[Taxacom] Wikipedia classification
Tony.Rees at csiro.au
Tony.Rees at csiro.au
Sun Jul 5 19:56:14 CDT 2009
Re my last remark
> Regarding the more recent discussion concerning the amount of detail and functions for a disambiguation page - in my view it should be at least a way to differentiate between a current valid name (or "name in current use" maybe) and a name that is a known synonym (of xxxxx...) - then probably you would point the latter to the current page for xxxxxx instead of making another page for the junior homonym in question??
My apologies, you or relevant persons are already doing this, at least in the Latreillia (fly) instance.
Regards - Tony
From: taxacom-bounces at mailman.nhm.ku.edu [mailto:taxacom-bounces at mailman.nhm.ku.edu] On Behalf Of Tony.Rees at csiro.au
Sent: Monday, 6 July 2009 10:07 AM
To: una.smith at att.net; taxacom at mailman.nhm.ku.edu
Subject: [ExternalEmail] Re: [Taxacom] Wikipedia classification
Dear Una, all,
Noting that this discussion has already moved on a little, but to answer Una's question:
> > There are LOTS of these at genus level - in IRMNG my current count of
> > non-unique genus names is currently 68730 and rising.
> Could you do a data analysis for Wikipedia? Identify all the names
> on your list of 68730 that on Wikipedia are not disambiguation pages?
> The result would be a project for Wikipedia's "disambiguous" editors
> to tackle.
If Wikipedia supplies me a list of current genus pages that are not disambiguation pages, yes I can do that.
However there are some issues regarding the status of some of these duplicates in my present holdings, some of which are as follows:
- In a few cases (probably less than 50-100) there may be instances of the same genus name being used e.g. in different phyla that do represent the same name - particularly for some eighteenth century names, that I have not yet cleaned up in my own system (for example fungal species attributed to a genus name in algae or vice versa), where I may have the name listed twice and not yet fixed it.
- Also in my list are nomina nuda which can be homonyms, i.e. the author published the name without fulfilling all of the criteria for valid publication (a initial nomenclatural event) then later published it again validly (or it was republished validly in another authors work). I have both instances in my system, contributing to maybe 5-10% of homonyms.
- I include family and higher taxonomic attributions for my genera names, but these are preliminary and subject to modification as they are reviewed further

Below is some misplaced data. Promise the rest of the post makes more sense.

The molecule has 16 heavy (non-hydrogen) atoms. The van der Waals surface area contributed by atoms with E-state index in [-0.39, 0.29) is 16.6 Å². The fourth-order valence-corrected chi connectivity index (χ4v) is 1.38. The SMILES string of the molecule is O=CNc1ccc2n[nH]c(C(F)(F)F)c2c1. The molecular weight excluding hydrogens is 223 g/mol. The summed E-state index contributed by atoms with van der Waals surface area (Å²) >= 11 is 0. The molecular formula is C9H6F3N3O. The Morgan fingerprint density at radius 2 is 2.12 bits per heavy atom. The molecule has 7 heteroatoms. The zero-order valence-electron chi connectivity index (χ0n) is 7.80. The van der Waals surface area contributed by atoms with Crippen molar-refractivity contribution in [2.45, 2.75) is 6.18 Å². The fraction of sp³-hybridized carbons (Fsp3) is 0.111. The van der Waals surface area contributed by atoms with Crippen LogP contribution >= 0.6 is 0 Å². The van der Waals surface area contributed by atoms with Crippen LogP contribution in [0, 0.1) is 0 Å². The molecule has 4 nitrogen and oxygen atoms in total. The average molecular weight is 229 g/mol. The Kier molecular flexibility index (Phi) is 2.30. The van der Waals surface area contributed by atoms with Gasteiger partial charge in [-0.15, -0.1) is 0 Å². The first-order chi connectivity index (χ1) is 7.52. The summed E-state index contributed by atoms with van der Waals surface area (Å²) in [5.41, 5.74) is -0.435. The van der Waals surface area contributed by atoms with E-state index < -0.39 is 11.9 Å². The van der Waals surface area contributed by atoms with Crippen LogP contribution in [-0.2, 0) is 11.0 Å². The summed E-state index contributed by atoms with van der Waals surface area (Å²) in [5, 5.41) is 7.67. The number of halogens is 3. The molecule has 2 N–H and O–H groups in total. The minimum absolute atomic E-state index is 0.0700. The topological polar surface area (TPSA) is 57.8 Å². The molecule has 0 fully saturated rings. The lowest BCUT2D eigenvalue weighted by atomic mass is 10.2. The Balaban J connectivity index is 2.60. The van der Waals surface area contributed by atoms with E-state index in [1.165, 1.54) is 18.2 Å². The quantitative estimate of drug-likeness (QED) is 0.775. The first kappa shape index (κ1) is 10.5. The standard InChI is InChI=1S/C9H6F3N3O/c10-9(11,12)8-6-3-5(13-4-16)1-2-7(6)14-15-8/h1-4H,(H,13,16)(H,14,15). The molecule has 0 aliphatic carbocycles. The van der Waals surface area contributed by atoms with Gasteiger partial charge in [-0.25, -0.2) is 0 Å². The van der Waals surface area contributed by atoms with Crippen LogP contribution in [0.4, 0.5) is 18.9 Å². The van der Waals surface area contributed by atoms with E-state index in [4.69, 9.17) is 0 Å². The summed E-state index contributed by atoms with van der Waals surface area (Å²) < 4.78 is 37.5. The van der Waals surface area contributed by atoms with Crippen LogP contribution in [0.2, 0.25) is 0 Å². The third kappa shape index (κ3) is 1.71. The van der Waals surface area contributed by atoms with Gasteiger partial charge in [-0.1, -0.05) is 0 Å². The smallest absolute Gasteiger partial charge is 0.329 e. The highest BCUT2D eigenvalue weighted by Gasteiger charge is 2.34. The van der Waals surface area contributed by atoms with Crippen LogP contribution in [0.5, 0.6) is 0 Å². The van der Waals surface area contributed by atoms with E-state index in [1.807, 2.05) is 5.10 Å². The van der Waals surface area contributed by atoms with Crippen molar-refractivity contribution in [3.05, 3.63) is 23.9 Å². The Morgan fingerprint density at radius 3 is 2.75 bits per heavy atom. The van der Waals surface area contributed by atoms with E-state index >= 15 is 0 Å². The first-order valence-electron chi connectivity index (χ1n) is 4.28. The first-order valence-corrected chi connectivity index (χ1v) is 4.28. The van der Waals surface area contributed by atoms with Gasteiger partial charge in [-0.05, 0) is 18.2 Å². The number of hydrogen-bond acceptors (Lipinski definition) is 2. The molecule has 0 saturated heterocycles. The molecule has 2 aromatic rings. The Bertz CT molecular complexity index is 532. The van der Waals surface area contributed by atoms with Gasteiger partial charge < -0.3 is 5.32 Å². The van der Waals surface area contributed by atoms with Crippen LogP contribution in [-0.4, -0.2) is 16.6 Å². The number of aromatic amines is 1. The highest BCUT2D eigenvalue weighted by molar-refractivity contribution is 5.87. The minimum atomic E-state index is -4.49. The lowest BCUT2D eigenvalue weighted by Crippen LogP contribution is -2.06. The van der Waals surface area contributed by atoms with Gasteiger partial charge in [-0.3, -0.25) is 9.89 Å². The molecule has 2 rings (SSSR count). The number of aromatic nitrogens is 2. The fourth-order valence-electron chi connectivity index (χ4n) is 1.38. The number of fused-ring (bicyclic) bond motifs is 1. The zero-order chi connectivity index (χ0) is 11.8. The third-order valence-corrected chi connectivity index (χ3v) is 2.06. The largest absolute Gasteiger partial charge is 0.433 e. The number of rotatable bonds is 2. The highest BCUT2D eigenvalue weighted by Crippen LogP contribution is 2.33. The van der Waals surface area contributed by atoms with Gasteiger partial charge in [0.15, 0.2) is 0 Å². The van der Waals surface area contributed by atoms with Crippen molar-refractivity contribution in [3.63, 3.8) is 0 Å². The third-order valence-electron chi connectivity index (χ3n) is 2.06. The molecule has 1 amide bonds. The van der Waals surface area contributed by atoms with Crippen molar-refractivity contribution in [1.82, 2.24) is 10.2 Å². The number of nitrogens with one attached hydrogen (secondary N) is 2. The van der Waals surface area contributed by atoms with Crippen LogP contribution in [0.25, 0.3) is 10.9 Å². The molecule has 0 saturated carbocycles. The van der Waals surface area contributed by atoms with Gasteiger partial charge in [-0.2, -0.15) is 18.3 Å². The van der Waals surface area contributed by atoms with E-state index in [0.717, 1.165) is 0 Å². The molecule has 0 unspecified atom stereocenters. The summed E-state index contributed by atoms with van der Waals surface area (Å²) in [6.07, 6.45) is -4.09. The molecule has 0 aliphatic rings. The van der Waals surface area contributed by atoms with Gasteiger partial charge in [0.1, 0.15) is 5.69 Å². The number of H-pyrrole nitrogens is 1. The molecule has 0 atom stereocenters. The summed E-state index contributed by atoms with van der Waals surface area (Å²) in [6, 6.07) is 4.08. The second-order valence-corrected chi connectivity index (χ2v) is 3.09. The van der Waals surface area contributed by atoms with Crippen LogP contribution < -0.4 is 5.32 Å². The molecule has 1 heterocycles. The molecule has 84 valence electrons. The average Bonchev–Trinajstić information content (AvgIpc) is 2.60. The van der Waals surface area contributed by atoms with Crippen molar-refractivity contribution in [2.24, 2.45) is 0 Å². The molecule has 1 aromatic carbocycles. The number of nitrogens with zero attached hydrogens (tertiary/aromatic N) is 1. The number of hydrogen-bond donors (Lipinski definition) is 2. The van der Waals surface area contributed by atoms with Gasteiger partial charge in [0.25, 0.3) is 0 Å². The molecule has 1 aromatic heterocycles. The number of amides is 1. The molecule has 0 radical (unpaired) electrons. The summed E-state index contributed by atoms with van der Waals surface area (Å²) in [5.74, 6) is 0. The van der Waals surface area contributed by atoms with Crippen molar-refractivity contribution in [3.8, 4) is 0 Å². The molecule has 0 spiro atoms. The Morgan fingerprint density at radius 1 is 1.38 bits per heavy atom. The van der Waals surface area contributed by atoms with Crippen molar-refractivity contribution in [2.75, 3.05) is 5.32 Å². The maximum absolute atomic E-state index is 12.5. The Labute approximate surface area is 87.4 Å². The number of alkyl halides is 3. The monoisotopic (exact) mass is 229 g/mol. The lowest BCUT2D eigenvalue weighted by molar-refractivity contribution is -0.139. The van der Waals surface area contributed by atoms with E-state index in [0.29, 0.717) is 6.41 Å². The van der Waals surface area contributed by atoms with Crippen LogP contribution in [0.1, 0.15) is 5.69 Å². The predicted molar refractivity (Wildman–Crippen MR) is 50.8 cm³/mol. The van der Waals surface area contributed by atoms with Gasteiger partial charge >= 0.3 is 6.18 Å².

- Not all of my genera have associated authority information at this time, but the majority do (and for the homonym genera, only 885 lack an authority)
- I am sure that my list of homonyms will not be totally complete, although at a guess it is probably around 80% there or better
- Some of the listed homonyms may be very obscure, e.g. perhaps never used since their original publication over 100 years ago, thus perhaps not very relevant to the "general reader"
- Only a subset (I would guess perhaps 20-30%) of known junior homonyms in my system currently point to their current valid name (IRMNG being a work in progress, many things to do!!).
There is also some good news: for the 68730 homonym genera currently in my list, these only represent around 29000 distinct names i.e. the number of disambiguation pages that would be required (this is the equivalent to the difference between having 2 persons named John Smith, but only 1 name shared between them).
However... I do have some concerns about the degree of manual effort that would be required for someone to create and maintain such pages, considering that they are based on free text manual construction - to me a database approach is the only one which is tractable - e.g. if another Latreillia appears in my system, the page http://www.marine.csiro.au/mirrorsearch/ir_search.go?searchtxt=Latreillia&hlevel=genus automatically updates to show three instances, and if one disappears, well fine, it just shows a single one... Also if I change something at a higher taxonomic level (for example moving a family to a different order), there is nothing else to do, all the pages that cite that family automatically inherit and display the new information as appropriate. However that's one of the prices Wikipedia pays for being a general encyclopedia as opposed to a specialist taxonomic one, I guess.
Regarding the more recent discussion concerning the amount of detail and functions for a disambiguation page - in my view it should be at least a way to differentiate between a current valid name (or "name in current use" maybe) and a name that is a known synonym (of xxxxx...) - then probably you would point the latter to the current page for xxxxxx instead of making another page for the junior homonym in question??
Anyway, I can certainly assist with the initial request if you still think it is worthwhile bearing in mind the above.
Regards - Tony
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